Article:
The Nothing Ear (stick) Truly Wireless are budget-friendly earbuds with a sleek, futuristic design. They're the second pair of headphones released by this manufacturer but differ as they have a one-size-fits-all bud, which means that their comfort is highly dependent on your ear shape. Although their unique look helps them stand out from other headphones on the market, they don't offer much in the way of new or revolutionary features.
The Nothing Ear (stick) are fair for neutral sound. Out of the box, they have a bright sound profile. Since they're earbuds, they lack a thumpy, punchy bass, so mixes sound a bit hollow. While their mid-range is exceptionally flat and well-balanced, they have a very prominent treble response, so vocals and instruments are a bit harsh, while sibilants like hi-hats are piercing. Their passive soundstage is a bit more immersive than in-ear headphones, but audio still seems like it's coming from inside your head rather than from speakers in the room around you.
The Nothing Ear (stick) are passable for commute and travel. They have a comfortable fit and under seven hours of continuous playback time to last through long trips, but since they have an earbud design, they won't block out most kinds of background noise, including the low rumble of bus and plane engines. They also leak audio at high volumes, which can bother others around you.
The Nothing Ear (stick) are great for sports and fitness. Their one-size-fits-all design means that their fit is highly dependent on the shape of your ear. However, if you can get a good fit, they won't move around too much during a run. They can fall out if you're doing a lot more rigorous activity like push-ups. On the upside, they're well-built, very comfortable, and are certified IP54 for resistance against water splashes.
The Nothing Ear (stick) are mediocre for office use. Since they have an earbud fit, they won't block out chatty co-workers, and they leak audio at high volumes, which can bother others around you. They don't support multi-device pairing either, so you can't connect them to more than one device at a time. That said, they have a comfortable fit that's suited for long listening sessions and last just under seven hours continuously. If you need to top them up, their carrying case holds an additional three charges.
The Nothing Ear (stick) are Bluetooth earbuds. Even though they have a low latency mode to help reduce lip syncing issues, their latency is likely to be too high, even when using this mode, for competitive gaming.
The Nothing Ear (stick) are wireless earbuds, and you can't use them wired.
The Nothing Ear (stick) are mediocre for phone calls. They have an integrated mic, and while it can capture your voice so that you sound intelligible, speech still sounds a bit robotic. The mic can separate your voice from moderate background noise well, which is handy if you're taking a call from a noisy office. Unfortunately, their earbud design means that they don't block out background noise effectively, making it harder to hear your call well.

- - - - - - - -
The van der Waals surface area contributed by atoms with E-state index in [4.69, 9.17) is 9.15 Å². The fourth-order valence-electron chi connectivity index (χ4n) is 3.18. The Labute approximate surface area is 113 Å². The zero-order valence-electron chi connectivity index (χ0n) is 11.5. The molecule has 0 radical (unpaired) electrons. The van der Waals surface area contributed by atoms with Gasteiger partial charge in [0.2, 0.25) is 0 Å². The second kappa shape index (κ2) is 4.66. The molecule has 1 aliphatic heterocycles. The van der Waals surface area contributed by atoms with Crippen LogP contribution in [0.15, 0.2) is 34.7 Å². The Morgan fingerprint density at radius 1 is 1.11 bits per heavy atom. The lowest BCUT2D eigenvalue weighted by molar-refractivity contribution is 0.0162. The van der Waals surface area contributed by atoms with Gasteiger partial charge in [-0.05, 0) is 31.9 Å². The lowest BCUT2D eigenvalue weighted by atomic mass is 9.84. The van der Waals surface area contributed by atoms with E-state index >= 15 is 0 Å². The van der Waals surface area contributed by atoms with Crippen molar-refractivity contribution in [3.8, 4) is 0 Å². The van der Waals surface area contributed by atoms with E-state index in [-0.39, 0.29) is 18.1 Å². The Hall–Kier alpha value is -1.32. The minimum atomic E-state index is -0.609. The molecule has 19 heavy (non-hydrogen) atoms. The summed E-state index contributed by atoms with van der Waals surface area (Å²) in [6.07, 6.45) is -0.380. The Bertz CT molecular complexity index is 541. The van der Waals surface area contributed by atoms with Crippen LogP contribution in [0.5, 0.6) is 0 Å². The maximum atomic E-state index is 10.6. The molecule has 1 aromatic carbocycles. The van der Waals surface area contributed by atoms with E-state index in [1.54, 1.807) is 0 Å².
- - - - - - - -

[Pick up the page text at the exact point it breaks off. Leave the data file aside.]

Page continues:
The Nothing Ear (stick) come in one color variant: 'White', and you can see our model's label here. If you come across another variant, please let us know in the discussions, and we'll update our review.
The Nothing Ear Stick are the lower-end sibling of the Nothing Ear (1) Truly Wireless. Unlike the more premium model (which are in-ear headphones), these buds have an earbud design and lack ANC, so they don't block out much background noise. In addition, similar to other earbuds like the Apple AirPods (3rd generation) Truly Wireless, their one-size-fits-all design causes them to lack low-bass, which may be a deal breaker for fans of EDM and hip-hop. They have a very flat and neutral mid-range, which is good for vocal-centric content, though the extra treble makes them sound a little too bright.
The Nothing Ear (1) Truly Wireless are better headphones than the Nothing Ear (stick) Truly Wireless. The Ear (1) are in-ears that have a more stable fit and come with a couple of differently-sized ear tips, so you can find one that works for you. They also have a more neutral sound profile, which some users may prefer, and thanks to their ANC, they can block out a significant amount of ambient noise around you. However, if you prefer earbuds, you'll want to check out the Ear (stick), which are more comfortable. Their companion app also offers more robust sound customization features.
Depending on your preferences, you may prefer either the Apple AirPods (3rd generation) Truly Wireless or the Nothing Ear (stick) Truly Wireless. The Apple headphones offer a lot more features if you have an iOS device, like an H1 chip for seamless pairing with other devices in your Apple ecosystem and Spatial Audio. Their battery life is better too. However, if you're an Android or Nothing user, you'll enjoy the Nothing, which have a more comfortable fit, better overall mic performance, and more customization features via their companion app.